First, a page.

Federal Investigators Accessed Emails From Representatives Scott Perry, John Eastman, and Other Trump Supporters In A 2020 Effort
According to a newly announced DC District Court order. Federal investigators had access to accounts, autobiographical drafts, and other documents in multiple emails. Saying that Republican Rep. Scott Perry, Donald Trump’s campaign attorney John Eastman, and former Justice Department officials Jeffrey Clark and Ken Kurkowski had discussed and talked through in the 2020 election.
The order, revealed on Thursday, explores how far federal prosecutors have looked carefully and thoroughly for information from Trump supporters as part of an effort to stop a disorderly criminal investigation and the president’s transition to power on January 6, 2021, is shown.
According to a published post by CNN Politics, DC District Court’s Chief Judge Beryl Howell allowed federal agents access to send and receive email messages from Perry, who made false allegations of voter fraud—after the 2020 election. Together with Eastman, Clark, and Klukowski to ricochet Trump’s election losses with Perry.
The search yielded over 130,000 documents and book sketches that Clark wrote about himself and his experiences in 2020 and early 2021. Among the documents were 331 drafts of Clark’s autobiographical sketches, which Clark saved in his Google account, according to court filings.
The order makes it clear that the Department of Justice will conduct multiple investigations in his May, June, and once more in September.
Court filings also show that investigators carefully and thoroughly handled attorney communications that could be considered off the record to the public and used a filtering team to catalog what they gleaned from their searches. Then, they finally went through the federal court and got access to some documents.
Emails From 2020 Trump Supporters Accessed by Federal Investigators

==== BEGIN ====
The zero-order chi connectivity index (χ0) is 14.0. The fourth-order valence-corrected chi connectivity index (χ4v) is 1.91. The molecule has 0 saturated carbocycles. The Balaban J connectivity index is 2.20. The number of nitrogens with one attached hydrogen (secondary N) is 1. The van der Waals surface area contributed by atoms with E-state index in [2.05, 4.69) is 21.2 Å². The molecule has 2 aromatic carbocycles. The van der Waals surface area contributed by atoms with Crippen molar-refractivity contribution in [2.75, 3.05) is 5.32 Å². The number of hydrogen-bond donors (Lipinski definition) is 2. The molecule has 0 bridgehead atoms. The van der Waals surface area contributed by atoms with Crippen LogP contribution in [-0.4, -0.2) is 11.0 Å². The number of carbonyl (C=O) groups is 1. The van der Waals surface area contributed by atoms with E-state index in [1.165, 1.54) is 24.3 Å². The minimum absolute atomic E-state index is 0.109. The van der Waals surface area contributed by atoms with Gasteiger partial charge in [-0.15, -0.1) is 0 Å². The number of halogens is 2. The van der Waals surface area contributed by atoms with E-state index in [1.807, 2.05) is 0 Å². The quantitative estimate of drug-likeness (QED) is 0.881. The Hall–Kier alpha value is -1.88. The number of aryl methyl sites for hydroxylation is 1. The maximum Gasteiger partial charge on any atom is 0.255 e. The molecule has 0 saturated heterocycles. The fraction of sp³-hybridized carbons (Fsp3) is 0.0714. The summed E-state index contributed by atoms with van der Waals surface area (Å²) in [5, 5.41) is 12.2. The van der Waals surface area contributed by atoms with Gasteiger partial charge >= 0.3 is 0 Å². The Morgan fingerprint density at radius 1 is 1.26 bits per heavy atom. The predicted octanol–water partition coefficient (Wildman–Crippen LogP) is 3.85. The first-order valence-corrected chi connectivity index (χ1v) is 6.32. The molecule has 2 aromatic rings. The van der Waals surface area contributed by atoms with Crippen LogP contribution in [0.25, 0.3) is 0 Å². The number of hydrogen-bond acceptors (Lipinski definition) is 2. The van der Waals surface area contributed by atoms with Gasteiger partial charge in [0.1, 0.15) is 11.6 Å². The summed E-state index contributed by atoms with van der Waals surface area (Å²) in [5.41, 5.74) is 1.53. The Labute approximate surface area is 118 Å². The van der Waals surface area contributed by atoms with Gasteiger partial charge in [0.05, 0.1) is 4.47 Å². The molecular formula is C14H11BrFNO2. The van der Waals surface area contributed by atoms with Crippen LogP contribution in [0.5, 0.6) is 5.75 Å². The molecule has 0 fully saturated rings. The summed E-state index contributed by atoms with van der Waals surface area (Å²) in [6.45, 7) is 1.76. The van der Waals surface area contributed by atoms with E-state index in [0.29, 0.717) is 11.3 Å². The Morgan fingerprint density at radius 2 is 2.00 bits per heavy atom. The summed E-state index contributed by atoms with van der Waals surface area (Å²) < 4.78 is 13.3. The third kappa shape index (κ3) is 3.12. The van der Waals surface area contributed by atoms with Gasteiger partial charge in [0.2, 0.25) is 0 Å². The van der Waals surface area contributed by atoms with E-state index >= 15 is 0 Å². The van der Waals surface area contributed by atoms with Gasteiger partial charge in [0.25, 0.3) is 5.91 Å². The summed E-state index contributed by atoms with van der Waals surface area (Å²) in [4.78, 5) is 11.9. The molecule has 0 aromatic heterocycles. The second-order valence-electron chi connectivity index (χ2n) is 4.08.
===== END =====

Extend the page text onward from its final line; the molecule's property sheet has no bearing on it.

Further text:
Earlier this year, Clark refused to answer questions from multiple investigative teams, citing Fifth Amendment rights, labeled a draft of his autobiography as the work product of his lawyers, and divulged the secret. He hinted that he wanted to protect it.
But the Justice Department prosecutor told the judge. “Clark wrote the autobiography outline in an atmosphere charged with news that congressional committees’ investigations into January 6, 2021, Capitol attack and other efforts to overturn the 2020 election were increasingly focusing on his role,” Howell added, which covered the 2020 election in six chapters.
The court order cites an excerpt from Clark’s prologue saying that after the 2000 election, Clark “didn’t think I [he’d] could see a second hard-fought presidential election,” but he’s “wrong.”
In a proclamation on Friday, Charles Burnham, Clark’s attorney, condemned the decision to open the order, saying, “It is up to those in the department who looked up to this opening to explain why this is not a calculated move to increase pressure on those under investigation and may affect future jury pools.”
Investigators found in Perry’s email cache that Eastman, Klukowski, and Clark had been in touch with members of Congress dozens of times since the election. The Justice Department’s filtering team first filtered out a handful of email exchanges and attachments, and Howell then gave prosecutors access to his 37 records.
In those records, about a week after the 2020 election, Klukowski confirmed via email that he and Perry spoke, then attached a document that allows the state legislature to determine the presidential election.
In mid-December 2021, three emails show Eastman had a phone conversation with Perry. “John, this is Congressman Scott Perry of PA. Can you get in touch ASAP?” said around December 11.
In 2021, other emails from Clarke’s account after the Trump administration ended. It includes sending Perry his resume, a forwarded excerpt of an essay by Verclav Hubbell, an interview with Roger Stone, and discussion and commentary on the transmitted Pennsylvania electoral system.
Around January 6 this year, Eastman, Perry, Clark, and Klukowski were all identified as subjects of the DOJ criminal investigation when federal agents searched each man’s cell phone. At the beginning of this week, CNN reported that the DOJ had a dispute over access to Perry’s cell phone data, but it’s unclear and obscure if that was resolved.
In the end, none of the four men have been criminally charged.